We’ve been evangelizing the wonders of storytelling for some time.
For the most part, our profession has come a long way when it comes to creating content, though you can still find those “pithy” quotes in news releases “We are delighted to announce that …”
What hasn’t changed is the challenge of getting those with sign-off power on the storytelling bandwagon.
This issue comes up again and again after conducting our storytelling workshop. By the close of the workshop, people buy into the concepts. They jump back into their jobs with renewed determination to communicate with conversational language and a “show-don’t-tell” attitude, only to run into a force called stakeholder approval.
We continually hear back from participants that they try to write with the techniques of storytelling — they really do — but by the time their content goes through the corporate meat grinder, it looks nothing like the original form.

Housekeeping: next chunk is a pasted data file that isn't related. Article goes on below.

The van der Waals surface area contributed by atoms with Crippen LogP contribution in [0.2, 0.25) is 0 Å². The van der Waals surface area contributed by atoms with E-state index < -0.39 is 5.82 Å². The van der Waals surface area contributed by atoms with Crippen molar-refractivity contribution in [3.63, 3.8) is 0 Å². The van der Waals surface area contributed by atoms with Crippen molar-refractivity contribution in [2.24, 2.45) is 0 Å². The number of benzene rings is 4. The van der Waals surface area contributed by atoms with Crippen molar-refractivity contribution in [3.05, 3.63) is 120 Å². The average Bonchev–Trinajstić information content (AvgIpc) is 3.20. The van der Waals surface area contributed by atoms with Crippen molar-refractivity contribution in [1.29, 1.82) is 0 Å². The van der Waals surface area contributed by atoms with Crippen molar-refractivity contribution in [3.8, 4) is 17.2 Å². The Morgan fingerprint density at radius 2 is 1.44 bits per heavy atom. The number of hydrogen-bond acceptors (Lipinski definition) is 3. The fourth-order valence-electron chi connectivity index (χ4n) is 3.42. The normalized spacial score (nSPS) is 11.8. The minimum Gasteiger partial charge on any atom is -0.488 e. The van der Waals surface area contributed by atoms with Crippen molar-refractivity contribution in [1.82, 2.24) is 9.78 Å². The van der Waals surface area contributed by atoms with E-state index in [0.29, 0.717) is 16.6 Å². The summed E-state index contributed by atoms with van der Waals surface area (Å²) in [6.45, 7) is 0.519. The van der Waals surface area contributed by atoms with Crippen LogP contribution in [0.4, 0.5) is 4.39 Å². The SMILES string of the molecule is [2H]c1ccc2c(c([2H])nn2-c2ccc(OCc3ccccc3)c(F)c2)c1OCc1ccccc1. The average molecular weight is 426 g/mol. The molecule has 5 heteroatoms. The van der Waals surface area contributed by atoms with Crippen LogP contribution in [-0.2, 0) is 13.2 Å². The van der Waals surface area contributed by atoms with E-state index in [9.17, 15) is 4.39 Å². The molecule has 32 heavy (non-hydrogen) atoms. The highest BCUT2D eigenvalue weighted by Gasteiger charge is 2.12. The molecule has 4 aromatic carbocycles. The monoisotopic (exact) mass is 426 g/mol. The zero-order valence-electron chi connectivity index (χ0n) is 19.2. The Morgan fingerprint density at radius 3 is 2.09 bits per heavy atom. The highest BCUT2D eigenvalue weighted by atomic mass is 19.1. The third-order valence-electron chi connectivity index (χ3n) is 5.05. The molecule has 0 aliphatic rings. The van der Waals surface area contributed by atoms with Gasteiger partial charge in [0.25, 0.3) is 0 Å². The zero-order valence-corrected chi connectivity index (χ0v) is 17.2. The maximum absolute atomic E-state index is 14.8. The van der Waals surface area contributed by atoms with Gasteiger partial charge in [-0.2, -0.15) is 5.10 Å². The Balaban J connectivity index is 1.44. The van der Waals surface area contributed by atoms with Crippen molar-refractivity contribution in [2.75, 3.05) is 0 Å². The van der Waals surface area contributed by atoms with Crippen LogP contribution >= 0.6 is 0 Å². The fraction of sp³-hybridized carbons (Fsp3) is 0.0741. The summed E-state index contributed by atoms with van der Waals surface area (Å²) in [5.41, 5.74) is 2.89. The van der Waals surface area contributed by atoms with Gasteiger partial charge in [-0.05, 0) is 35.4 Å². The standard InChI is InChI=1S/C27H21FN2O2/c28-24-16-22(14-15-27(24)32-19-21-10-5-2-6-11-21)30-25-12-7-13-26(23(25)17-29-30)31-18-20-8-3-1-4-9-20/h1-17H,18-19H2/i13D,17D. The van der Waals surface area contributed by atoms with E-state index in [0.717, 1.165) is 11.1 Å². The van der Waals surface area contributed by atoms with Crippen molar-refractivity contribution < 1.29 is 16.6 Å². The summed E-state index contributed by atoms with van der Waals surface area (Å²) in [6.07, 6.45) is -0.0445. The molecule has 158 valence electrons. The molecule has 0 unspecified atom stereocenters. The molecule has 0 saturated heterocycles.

There’s no easy answer for this challenge. Business executives often perceive safety in sameness. Anything that makes a company stand out can be frightening. And many senior marketers and communicators have also been grounded in “me marketing.” They believe corporate narratives should espouse only the virtues of the company.
This is where courage enters the room.
As a profession, we need the strength of conviction to secure approval to take our stories, not corporate drivel, to the outside world.
THE STORY IS ALWAYS THERE
I believe this is true not because I’m an optimistic soul (though I am), but because every time I conduct a client excavation, fodder for storytelling surfaces.
Going back to the subhead, “the story is always there” sounds so much better than saying “interesting stuff is always there.”
Yet, that’s really what we mean.
Given a choice between dull and interesting, people will gravitate to interesting every time.
That’s the basis for our book on storytelling which you can access for free.
We also printed a limited supply of hardcopy books for those who would value a tactile experience.